A certain pipe carries water between two tanks such that the height of the water in the first tank is decreasing at a rate of 3 inches per second. If the area of the base of the first tank is 3 times as large the area of the base of the second tank, the tank to which water is flowing, at what rate is the height of the water in the second tank increasing?

A. 27 inches per second
B. 9 inches per second
C. 3 inches per second
D. 1 inch per second
E. 1/3 of an inch per second

Volume = Base Area * Height of vassel

Base Area of First Tank = 3* Base area of Second Tank
Understand that bigger the base will lead to lesser reduction in height in comparison to other vessel which has smaller base
i.e. Rate of decrease in height*3 = rate of Increase in height (Change in height is inversely proportional to Base areas)

3*3 = rate of Increase in height = 9

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A certain pipe carries water between two tanks such that the height of  [#permalink]

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07 May 2017, 05:52
Try "smart" numbers. The logic of above answers is the same, but it was easier for me to see, might be for others.

If a problem doesn't forbid emptying contents of one container into another when different dimensions are at issue but NOT different units, almost always, it helps to assume that one empties into the other. (I started trying to account for -3 inches per second. Bad idea.)

So the volume of water in the first tank, with height of 3 is EMPTIED in 3 seconds.

1. Numbers chosen

Let base area of Tank 1 = 3
Let height of Tank 1 = 3

Base area of Tank 1 is three times that of Tank 2=>

Tank 2 base area= 3/1 = 1

BASE AREA of both is (π*$$r^2$$) - No need to calculate it in volume formula; its value is assigned

2. Volume of water in Tank 1

--> V =(π*$$r^2$$)*h

Base area = 3

Height of water is 3

V=3*3

Volume of water equals 9

3. Find height of Tank 2, into which the water goes. Volume is 9. Same formula, but solve for height (to which water will rise)

9 = (π*$$r^2$$)*h

Base area = 1,so height of water:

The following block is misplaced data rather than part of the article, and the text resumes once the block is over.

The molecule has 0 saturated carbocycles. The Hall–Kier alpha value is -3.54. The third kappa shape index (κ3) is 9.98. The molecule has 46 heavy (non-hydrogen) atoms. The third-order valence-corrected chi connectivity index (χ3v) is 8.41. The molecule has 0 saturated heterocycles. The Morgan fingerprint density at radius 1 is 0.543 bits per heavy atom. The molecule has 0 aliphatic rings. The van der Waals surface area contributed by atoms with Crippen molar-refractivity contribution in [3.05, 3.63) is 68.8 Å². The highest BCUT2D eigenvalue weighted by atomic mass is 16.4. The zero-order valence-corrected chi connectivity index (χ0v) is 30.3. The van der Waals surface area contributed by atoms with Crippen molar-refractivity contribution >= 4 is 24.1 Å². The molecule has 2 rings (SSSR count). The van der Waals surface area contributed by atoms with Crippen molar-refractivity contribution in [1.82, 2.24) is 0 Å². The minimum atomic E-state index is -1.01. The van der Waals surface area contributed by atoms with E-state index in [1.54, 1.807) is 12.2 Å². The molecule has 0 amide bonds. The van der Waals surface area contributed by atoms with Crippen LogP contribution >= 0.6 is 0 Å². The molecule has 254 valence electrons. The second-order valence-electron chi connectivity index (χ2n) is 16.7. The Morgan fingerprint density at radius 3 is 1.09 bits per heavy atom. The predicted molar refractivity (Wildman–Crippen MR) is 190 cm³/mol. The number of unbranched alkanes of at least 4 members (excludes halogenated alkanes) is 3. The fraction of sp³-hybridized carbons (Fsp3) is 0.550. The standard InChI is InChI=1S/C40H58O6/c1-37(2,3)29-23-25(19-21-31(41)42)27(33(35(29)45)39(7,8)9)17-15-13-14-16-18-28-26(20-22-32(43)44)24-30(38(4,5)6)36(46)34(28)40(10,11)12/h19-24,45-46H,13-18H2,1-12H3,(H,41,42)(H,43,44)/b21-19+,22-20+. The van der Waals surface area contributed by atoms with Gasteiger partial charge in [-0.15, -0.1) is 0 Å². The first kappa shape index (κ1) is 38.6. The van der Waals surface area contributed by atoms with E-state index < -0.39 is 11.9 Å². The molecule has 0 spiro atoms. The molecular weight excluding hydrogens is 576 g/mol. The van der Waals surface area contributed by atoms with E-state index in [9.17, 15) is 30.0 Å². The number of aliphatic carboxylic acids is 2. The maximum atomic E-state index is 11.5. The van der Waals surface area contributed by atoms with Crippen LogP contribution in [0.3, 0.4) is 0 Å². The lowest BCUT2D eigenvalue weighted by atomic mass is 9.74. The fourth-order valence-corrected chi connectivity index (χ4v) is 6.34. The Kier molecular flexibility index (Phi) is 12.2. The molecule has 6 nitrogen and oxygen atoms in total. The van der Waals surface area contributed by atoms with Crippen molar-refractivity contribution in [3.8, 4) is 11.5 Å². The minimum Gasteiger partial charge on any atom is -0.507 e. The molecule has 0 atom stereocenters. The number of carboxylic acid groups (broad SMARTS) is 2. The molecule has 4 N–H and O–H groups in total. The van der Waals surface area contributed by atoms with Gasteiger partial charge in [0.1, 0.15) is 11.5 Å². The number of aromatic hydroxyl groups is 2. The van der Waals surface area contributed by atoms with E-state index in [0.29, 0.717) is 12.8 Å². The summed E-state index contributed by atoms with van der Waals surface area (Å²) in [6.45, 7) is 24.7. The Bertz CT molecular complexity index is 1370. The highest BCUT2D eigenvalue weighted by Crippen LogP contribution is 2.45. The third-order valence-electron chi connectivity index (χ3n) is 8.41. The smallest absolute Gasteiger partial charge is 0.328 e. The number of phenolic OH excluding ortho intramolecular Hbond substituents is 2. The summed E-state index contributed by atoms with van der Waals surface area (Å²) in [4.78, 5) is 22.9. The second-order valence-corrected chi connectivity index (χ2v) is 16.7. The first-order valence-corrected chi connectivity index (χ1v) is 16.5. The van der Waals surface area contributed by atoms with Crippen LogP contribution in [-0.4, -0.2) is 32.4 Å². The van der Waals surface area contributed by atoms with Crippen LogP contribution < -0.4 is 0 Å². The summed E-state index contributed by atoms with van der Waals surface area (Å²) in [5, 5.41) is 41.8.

9=(1)(h), h=9

Answer B: 9 inches per second
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Re: A certain pipe carries water between two tanks such that the height of  [#permalink]

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07 May 2017, 17:36
Bunuel wrote:
A certain pipe carries water between two tanks such that the height of the water in the first tank is decreasing at a rate of 3 inches per second. If the area of the base of the first tank is 3 times as large the area of the base of the second tank, the tank to which water is flowing, at what rate is the height of the water in the second tank increasing?

A. 27 inches per second
B. 9 inches per second
C. 3 inches per second
D. 1 inch per second
E. 1/3 of an inch per second

Let us say that the area of the base of the first tank is 6 square inches. Now 6 x 3 = 18 cubic inches of water is flowing in the other tank. The area of the second tank is 2 square inches. If the volume is 18 cubic inches and area is 2 square inches then the height is 18/2 = 9 inches.

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Re: A certain pipe carries water between two tanks such that the height of  [#permalink]

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30 Jun 2018, 01:42
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Re: A certain pipe carries water between two tanks such that the height of &nbs [#permalink] 30 Jun 2018, 01:42